Triple talaq row may not bring Muslim votes to BJP
VA DO DA RA: Electoral issues usually mean little to Zakia Ahmed *, an anaesthetist, and Zainab*, an engineer. The sisters, who struggled to finance their education, are more concerned about everyday challenges faced by working women in metropolitan cities.
Though the two are tightlipped about their choices for the upcoming electoral contest, they seem willing to compare notes on what various political parties have to offer them. High on their list of topics is the BJP’s campaign against triple talaq, the controversial Islamic practice of instant divorce. Both unanimously say the party did well in appropriating the issue. “It is a very good step,” Zainab says.
The sisters, however, are far from swayed by the campaign. Zakia, who was able to pay for her medical college fee through a private Jeddha bank’s philan- thropy programme, says they would be more impressed if the BJP were to offer financial aid to the community – so women like her could pursue their dreams.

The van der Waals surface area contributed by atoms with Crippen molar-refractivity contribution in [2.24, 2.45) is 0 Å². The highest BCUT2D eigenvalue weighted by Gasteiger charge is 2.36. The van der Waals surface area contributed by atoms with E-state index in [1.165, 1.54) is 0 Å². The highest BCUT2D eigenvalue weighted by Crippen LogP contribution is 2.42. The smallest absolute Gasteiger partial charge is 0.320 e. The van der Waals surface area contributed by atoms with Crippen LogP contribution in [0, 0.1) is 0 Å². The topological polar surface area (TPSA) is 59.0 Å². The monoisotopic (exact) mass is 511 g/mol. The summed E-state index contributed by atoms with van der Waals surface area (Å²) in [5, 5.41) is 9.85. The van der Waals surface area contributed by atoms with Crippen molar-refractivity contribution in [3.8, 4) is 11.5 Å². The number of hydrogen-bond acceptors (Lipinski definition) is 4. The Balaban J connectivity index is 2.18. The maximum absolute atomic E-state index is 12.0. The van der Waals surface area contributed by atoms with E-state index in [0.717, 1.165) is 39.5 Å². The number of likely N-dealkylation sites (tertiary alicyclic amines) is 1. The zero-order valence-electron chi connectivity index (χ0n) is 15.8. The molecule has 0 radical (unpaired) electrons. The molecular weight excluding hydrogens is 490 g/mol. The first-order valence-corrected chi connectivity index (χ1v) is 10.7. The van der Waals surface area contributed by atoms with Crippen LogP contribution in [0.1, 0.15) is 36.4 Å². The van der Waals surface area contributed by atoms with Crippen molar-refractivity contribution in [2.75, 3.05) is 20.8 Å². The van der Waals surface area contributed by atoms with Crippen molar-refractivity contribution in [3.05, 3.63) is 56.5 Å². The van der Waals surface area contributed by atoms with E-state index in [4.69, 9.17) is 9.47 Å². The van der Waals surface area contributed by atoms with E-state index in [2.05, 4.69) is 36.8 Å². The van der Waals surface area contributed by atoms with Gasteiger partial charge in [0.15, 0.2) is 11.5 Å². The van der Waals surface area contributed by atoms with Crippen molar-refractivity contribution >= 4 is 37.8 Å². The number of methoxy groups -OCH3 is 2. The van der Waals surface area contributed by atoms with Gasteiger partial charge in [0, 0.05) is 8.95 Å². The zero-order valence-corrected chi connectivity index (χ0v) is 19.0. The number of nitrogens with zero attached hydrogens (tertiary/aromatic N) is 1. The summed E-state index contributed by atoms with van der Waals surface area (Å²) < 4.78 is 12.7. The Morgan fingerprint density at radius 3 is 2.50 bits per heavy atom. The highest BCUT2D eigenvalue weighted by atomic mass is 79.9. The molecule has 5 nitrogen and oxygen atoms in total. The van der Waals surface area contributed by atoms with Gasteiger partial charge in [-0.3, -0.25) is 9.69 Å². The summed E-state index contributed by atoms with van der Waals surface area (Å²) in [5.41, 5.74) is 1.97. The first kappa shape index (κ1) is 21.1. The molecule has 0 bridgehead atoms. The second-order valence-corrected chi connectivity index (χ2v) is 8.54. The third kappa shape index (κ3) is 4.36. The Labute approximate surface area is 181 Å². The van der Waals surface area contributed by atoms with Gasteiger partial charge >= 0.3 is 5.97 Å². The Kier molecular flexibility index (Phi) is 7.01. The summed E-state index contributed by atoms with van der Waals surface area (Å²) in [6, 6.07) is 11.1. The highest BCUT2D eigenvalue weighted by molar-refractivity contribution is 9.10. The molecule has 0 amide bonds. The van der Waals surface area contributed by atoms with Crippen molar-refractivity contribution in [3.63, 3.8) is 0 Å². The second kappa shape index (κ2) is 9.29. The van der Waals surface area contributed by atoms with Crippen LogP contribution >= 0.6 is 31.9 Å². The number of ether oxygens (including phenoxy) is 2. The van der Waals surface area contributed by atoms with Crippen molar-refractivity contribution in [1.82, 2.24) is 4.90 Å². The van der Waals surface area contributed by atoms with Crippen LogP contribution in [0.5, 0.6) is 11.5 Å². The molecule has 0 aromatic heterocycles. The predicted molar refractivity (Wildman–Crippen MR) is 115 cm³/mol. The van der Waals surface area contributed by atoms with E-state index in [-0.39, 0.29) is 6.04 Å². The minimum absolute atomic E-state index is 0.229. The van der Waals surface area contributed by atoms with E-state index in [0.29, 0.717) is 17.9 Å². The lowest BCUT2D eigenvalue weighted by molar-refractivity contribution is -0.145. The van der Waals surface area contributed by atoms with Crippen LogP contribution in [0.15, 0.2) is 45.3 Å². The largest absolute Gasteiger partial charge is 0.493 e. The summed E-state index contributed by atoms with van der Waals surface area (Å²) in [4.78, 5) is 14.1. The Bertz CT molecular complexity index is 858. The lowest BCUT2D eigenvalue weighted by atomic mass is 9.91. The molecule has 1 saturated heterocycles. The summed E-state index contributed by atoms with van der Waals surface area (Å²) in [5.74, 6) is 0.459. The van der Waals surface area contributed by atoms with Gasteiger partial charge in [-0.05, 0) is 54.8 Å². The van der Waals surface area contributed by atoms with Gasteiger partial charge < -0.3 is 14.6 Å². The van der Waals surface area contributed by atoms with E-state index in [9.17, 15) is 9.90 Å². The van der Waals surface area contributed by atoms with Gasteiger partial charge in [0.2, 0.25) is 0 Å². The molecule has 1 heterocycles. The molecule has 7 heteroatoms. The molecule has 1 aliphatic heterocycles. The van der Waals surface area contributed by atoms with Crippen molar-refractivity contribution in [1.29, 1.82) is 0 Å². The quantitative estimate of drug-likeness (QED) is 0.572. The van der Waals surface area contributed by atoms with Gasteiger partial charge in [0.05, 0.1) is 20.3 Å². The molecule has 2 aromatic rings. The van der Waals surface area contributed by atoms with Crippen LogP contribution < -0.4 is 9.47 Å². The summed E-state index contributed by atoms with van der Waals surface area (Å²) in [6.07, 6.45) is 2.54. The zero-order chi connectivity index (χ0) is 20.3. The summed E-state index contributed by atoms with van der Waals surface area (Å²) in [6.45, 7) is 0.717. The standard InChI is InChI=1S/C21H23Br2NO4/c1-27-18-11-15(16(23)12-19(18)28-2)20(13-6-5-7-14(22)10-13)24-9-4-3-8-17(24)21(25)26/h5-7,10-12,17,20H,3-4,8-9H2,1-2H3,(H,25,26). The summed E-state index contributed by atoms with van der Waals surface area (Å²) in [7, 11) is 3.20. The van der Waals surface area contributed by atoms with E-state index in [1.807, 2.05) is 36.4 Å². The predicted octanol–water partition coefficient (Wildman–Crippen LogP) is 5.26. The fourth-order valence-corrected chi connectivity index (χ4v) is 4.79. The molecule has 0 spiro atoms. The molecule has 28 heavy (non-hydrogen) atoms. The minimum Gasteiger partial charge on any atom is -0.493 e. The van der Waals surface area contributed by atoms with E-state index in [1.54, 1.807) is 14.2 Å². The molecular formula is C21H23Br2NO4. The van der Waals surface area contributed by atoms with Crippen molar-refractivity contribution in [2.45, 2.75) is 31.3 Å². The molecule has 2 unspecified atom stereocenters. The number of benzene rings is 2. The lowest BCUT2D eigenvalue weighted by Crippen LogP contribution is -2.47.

While many admit that triple talaq could pave the way for the community to bring in similar reforms, there is little evidence to show the unease and distrust towards the saffron party (which emerged as a consequence of the 2002 riots) have dissipated. HTC